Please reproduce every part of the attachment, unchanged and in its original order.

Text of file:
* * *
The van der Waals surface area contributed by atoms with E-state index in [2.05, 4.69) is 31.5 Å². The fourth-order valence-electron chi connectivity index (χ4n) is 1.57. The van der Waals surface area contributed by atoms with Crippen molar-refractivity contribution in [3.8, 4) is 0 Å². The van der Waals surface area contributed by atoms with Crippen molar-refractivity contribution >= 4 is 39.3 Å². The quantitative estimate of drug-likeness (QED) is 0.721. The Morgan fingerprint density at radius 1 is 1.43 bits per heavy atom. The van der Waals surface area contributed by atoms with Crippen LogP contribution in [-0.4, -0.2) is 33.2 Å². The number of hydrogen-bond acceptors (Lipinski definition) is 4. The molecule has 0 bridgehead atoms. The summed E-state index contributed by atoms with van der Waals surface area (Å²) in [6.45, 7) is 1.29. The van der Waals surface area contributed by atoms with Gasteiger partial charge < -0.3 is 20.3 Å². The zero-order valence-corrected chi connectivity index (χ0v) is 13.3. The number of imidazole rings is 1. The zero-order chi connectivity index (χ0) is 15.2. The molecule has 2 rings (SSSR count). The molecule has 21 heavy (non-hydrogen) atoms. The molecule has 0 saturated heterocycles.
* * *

The van der Waals surface area contributed by atoms with E-state index in [2.05, 4.69) is 31.5 Å². The fourth-order valence-electron chi connectivity index (χ4n) is 1.57. The van der Waals surface area contributed by atoms with Crippen molar-refractivity contribution in [3.8, 4) is 0 Å². The van der Waals surface area contributed by atoms with Crippen molar-refractivity contribution >= 4 is 39.3 Å². The quantitative estimate of drug-likeness (QED) is 0.721. The Morgan fingerprint density at radius 1 is 1.43 bits per heavy atom. The van der Waals surface area contributed by atoms with Crippen LogP contribution in [-0.4, -0.2) is 33.2 Å². The number of hydrogen-bond acceptors (Lipinski definition) is 4. The molecule has 0 bridgehead atoms. The summed E-state index contributed by atoms with van der Waals surface area (Å²) in [6.45, 7) is 1.29. The van der Waals surface area contributed by atoms with Gasteiger partial charge < -0.3 is 20.3 Å². The zero-order valence-corrected chi connectivity index (χ0v) is 13.3. The number of imidazole rings is 1. The zero-order chi connectivity index (χ0) is 15.2. The molecule has 2 rings (SSSR count). The molecule has 21 heavy (non-hydrogen) atoms. The molecule has 0 saturated heterocycles.